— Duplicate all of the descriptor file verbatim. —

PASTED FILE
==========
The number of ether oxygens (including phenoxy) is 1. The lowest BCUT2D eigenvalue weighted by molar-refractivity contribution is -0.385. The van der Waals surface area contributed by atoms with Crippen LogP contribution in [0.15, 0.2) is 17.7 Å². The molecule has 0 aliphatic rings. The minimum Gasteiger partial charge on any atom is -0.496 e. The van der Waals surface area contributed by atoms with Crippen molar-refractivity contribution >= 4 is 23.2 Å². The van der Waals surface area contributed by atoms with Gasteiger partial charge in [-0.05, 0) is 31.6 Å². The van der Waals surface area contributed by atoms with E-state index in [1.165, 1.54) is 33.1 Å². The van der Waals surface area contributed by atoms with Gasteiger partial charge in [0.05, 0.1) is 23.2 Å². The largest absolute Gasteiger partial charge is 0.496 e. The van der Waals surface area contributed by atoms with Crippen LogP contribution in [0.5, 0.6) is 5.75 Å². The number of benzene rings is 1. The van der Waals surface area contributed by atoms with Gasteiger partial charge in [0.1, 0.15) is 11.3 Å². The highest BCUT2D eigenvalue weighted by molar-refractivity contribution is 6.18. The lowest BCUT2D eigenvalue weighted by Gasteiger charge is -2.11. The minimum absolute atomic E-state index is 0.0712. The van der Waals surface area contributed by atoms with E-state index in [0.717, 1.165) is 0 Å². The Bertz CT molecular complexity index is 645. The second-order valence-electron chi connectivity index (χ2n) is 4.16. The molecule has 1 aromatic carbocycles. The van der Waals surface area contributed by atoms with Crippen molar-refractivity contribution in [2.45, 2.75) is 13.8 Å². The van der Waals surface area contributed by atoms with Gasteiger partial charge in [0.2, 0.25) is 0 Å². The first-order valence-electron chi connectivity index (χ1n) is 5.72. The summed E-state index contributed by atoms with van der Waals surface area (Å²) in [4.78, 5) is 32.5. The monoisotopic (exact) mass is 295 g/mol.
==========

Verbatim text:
The number of ether oxygens (including phenoxy) is 1. The lowest BCUT2D eigenvalue weighted by molar-refractivity contribution is -0.385. The van der Waals surface area contributed by atoms with Crippen LogP contribution in [0.15, 0.2) is 17.7 Å². The molecule has 0 aliphatic rings. The minimum Gasteiger partial charge on any atom is -0.496 e. The van der Waals surface area contributed by atoms with Crippen molar-refractivity contribution >= 4 is 23.2 Å². The van der Waals surface area contributed by atoms with Gasteiger partial charge in [-0.05, 0) is 31.6 Å². The van der Waals surface area contributed by atoms with E-state index in [1.165, 1.54) is 33.1 Å². The van der Waals surface area contributed by atoms with Gasteiger partial charge in [0.05, 0.1) is 23.2 Å². The largest absolute Gasteiger partial charge is 0.496 e. The van der Waals surface area contributed by atoms with Crippen LogP contribution in [0.5, 0.6) is 5.75 Å². The number of benzene rings is 1. The van der Waals surface area contributed by atoms with Gasteiger partial charge in [0.1, 0.15) is 11.3 Å². The highest BCUT2D eigenvalue weighted by molar-refractivity contribution is 6.18. The lowest BCUT2D eigenvalue weighted by Gasteiger charge is -2.11. The minimum absolute atomic E-state index is 0.0712. The van der Waals surface area contributed by atoms with E-state index in [0.717, 1.165) is 0 Å². The Bertz CT molecular complexity index is 645. The second-order valence-electron chi connectivity index (χ2n) is 4.16. The molecule has 1 aromatic carbocycles. The van der Waals surface area contributed by atoms with Crippen molar-refractivity contribution in [2.45, 2.75) is 13.8 Å². The van der Waals surface area contributed by atoms with Gasteiger partial charge in [0.2, 0.25) is 0 Å². The first-order valence-electron chi connectivity index (χ1n) is 5.72. The summed E-state index contributed by atoms with van der Waals surface area (Å²) in [4.78, 5) is 32.5. The monoisotopic (exact) mass is 295 g/mol.